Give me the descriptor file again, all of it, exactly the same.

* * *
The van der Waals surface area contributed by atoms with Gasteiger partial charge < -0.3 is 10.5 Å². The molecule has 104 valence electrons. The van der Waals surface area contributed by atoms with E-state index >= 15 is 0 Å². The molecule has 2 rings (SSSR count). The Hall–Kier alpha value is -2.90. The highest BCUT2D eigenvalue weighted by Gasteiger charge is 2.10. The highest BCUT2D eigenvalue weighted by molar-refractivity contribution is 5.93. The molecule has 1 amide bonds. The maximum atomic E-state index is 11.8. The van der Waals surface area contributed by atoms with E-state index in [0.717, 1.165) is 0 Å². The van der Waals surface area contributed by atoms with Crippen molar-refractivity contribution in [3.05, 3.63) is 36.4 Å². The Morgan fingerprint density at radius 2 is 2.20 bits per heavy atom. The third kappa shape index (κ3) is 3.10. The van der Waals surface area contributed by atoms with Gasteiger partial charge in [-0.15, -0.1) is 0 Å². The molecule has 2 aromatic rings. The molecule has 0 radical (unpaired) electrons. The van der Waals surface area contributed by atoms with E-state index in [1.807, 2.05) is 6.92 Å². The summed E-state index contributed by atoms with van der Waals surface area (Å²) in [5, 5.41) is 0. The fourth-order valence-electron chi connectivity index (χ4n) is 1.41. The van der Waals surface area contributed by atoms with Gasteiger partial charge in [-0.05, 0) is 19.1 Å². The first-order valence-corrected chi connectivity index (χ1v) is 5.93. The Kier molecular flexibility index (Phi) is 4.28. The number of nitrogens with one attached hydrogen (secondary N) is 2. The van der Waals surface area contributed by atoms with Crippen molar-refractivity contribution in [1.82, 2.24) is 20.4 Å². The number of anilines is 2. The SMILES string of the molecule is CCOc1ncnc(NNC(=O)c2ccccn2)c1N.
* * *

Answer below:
The van der Waals surface area contributed by atoms with Gasteiger partial charge < -0.3 is 10.5 Å². The molecule has 104 valence electrons. The van der Waals surface area contributed by atoms with E-state index >= 15 is 0 Å². The molecule has 2 rings (SSSR count). The Hall–Kier alpha value is -2.90. The highest BCUT2D eigenvalue weighted by Gasteiger charge is 2.10. The highest BCUT2D eigenvalue weighted by molar-refractivity contribution is 5.93. The molecule has 1 amide bonds. The maximum atomic E-state index is 11.8. The van der Waals surface area contributed by atoms with E-state index in [0.717, 1.165) is 0 Å². The van der Waals surface area contributed by atoms with Crippen molar-refractivity contribution in [3.05, 3.63) is 36.4 Å². The Morgan fingerprint density at radius 2 is 2.20 bits per heavy atom. The third kappa shape index (κ3) is 3.10. The van der Waals surface area contributed by atoms with Gasteiger partial charge in [-0.15, -0.1) is 0 Å². The molecule has 2 aromatic rings. The molecule has 0 radical (unpaired) electrons. The van der Waals surface area contributed by atoms with E-state index in [1.807, 2.05) is 6.92 Å². The summed E-state index contributed by atoms with van der Waals surface area (Å²) in [5, 5.41) is 0. The fourth-order valence-electron chi connectivity index (χ4n) is 1.41. The van der Waals surface area contributed by atoms with Gasteiger partial charge in [-0.05, 0) is 19.1 Å². The first-order valence-corrected chi connectivity index (χ1v) is 5.93. The Kier molecular flexibility index (Phi) is 4.28. The number of nitrogens with one attached hydrogen (secondary N) is 2. The van der Waals surface area contributed by atoms with Crippen molar-refractivity contribution in [1.82, 2.24) is 20.4 Å². The number of anilines is 2. The SMILES string of the molecule is CCOc1ncnc(NNC(=O)c2ccccn2)c1N.